Last year, Apple added monthly payment options to some of its AppleCare+ protection plans on select devices, and now the company has decided to make them even more flexible: On Tuesday, it began offering rolling monthly subscription plans that automatically renew until canceled by the customer.

applecare monthly renewal option

‌AppleCare‌+ renewable monthly plan offered at checkout

As reported by 9to5Mac, customers purchasing an iPhone, iPad, or Apple Watch can now continue to pay for monthly ‌AppleCare‌+ coverage for as long as they like, or until Apple can no longer service the device.

The key change in the company's new AppleCare+ legal document was spotted in the following passage, which sets out the terms of Apple's monthly plans.

For Monthly Plans, your Plan Term is one (1) month. Your Plan will automatically renew each month unless cancelled as set forth in the "Cancellation" Section 9 below, including in the event that Apple is no longer able to service your Covered Equipment due to the unavailability of service parts, in which case Apple will provide you with thirty (30) days' prior written notice of cancellation, or as otherwise required by law.

When purchasing an Apple Watch Series 5, ‌iPhone‌, or ‌iPad‌ via Apple's online store, the change is explicit. Customers who choose ‌AppleCare‌+ are now asked if they want to "Pay monthly until canceled," as opposed to paying for two years of coverage outright.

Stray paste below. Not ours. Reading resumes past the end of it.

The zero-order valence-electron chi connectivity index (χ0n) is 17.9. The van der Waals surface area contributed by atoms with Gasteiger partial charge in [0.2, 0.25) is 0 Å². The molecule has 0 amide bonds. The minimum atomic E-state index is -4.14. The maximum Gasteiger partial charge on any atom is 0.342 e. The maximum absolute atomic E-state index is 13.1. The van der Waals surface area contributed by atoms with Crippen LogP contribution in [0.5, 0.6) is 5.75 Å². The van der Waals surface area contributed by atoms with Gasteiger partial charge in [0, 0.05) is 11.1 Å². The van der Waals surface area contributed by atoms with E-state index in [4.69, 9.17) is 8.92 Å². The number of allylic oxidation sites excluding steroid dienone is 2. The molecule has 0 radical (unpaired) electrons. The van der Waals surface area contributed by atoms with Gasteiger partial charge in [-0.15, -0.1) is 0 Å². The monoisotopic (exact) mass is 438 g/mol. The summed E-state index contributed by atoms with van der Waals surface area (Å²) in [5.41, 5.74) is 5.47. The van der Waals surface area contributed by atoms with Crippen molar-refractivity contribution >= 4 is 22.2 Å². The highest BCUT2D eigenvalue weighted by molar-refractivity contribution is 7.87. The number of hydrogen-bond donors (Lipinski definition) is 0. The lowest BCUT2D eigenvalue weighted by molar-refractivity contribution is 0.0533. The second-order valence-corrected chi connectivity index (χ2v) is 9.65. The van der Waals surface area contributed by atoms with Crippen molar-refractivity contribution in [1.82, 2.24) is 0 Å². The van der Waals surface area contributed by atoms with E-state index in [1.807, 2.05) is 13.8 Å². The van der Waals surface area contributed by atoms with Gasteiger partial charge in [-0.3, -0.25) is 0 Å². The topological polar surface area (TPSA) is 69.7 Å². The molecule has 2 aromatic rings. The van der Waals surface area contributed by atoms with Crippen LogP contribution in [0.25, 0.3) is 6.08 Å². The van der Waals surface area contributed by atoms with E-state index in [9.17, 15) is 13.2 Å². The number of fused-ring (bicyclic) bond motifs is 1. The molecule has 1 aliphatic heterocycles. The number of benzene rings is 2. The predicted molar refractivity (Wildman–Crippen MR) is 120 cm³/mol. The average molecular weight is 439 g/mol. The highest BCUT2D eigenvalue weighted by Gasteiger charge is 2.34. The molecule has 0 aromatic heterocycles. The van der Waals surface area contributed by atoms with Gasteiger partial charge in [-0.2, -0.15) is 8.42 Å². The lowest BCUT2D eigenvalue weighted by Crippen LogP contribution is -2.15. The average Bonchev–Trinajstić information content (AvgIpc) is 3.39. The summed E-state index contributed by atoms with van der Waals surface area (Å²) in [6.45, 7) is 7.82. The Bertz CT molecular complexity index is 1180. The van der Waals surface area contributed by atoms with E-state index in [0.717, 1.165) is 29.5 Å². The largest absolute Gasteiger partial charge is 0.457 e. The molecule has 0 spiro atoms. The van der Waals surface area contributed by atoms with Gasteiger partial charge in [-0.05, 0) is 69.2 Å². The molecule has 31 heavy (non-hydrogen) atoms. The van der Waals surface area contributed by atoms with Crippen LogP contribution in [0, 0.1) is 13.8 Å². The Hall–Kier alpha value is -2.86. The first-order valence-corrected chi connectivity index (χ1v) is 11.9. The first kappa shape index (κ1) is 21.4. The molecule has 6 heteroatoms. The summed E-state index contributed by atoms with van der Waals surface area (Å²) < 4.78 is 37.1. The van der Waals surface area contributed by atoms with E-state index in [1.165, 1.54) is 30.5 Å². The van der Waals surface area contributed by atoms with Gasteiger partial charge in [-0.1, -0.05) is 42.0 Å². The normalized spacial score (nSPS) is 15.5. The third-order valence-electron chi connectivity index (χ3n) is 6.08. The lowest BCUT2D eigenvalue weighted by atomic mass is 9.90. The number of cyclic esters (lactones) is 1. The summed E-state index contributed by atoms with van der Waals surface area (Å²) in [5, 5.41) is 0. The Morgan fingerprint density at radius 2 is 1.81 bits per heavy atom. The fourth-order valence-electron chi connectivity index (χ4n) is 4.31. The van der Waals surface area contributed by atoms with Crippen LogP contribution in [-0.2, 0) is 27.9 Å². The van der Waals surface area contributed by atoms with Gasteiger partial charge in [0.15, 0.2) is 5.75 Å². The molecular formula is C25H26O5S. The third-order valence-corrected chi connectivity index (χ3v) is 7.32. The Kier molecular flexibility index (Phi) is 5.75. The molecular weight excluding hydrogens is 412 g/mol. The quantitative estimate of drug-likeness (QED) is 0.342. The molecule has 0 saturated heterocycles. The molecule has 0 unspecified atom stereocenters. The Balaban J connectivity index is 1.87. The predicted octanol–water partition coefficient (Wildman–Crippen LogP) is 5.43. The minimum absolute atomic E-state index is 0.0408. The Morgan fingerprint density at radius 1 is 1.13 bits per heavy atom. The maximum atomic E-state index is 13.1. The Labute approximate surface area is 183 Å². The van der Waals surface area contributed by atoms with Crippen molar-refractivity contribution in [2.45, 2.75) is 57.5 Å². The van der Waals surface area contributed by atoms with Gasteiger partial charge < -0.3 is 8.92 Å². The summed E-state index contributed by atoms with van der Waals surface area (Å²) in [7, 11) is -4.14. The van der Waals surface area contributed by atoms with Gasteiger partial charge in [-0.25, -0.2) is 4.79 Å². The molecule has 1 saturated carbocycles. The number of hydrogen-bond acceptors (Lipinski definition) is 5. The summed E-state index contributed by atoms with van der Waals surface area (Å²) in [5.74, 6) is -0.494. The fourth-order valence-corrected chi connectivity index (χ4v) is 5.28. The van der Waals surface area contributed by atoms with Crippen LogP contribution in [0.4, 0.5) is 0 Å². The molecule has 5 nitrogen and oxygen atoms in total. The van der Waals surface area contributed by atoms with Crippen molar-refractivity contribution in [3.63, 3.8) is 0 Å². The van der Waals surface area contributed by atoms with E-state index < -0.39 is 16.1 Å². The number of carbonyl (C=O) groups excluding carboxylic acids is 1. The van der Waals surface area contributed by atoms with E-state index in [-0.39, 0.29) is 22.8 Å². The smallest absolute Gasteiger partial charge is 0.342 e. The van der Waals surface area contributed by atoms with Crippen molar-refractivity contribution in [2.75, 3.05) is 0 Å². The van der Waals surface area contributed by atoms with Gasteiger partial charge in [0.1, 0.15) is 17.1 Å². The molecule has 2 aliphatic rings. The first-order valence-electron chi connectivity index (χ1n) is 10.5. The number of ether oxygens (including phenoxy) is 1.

However, the subscription-style monthly plans aren't universally available on the Apple Store. For Macs, Apple TV, HomePod, and other ‌AppleCare‌+ eligible products, Apple is still only offering upfront fixed term payment plans.

It's also worth noting that the monthly ‌AppleCare‌+ plans do cost more than paying an upfront price. For example, an ‌AppleCare‌+ plan for Apple Watch Series 5 totals $95.76 when paid monthly for two years, whereas paying for 24 months of coverage upfront costs $79.

Still, it does mean customers who want coverage beyond the two (or in some cases three) years now have the ability to subscribe and the flexibility to cancel whenever they choose.

Apple has yet to open orders for the new iPhone 11 and ‌iPhone 11‌ Pro, so the ‌AppleCare‌+ options don't show yet, but we do know that upfront pricing is going to be $149 and $199, respectively, for those models, and we can be fairly sure that the new monthly rolling plans will be extended to them, too.

Update: Apple has options to renew ‌AppleCare‌+ for the iPhone SE, 6s, and 6s Plus, even though these are iPhones that Apple no longer sells, though they're not eligible for theft and loss coverage at renewal.

‌AppleCare‌ renewal options are not available for older iPhones, including the ‌iPhone‌ 4, 4s, 5, 5c, 6 and 6 Plus, but all iPads are eligible for ‌AppleCare‌+ renewal.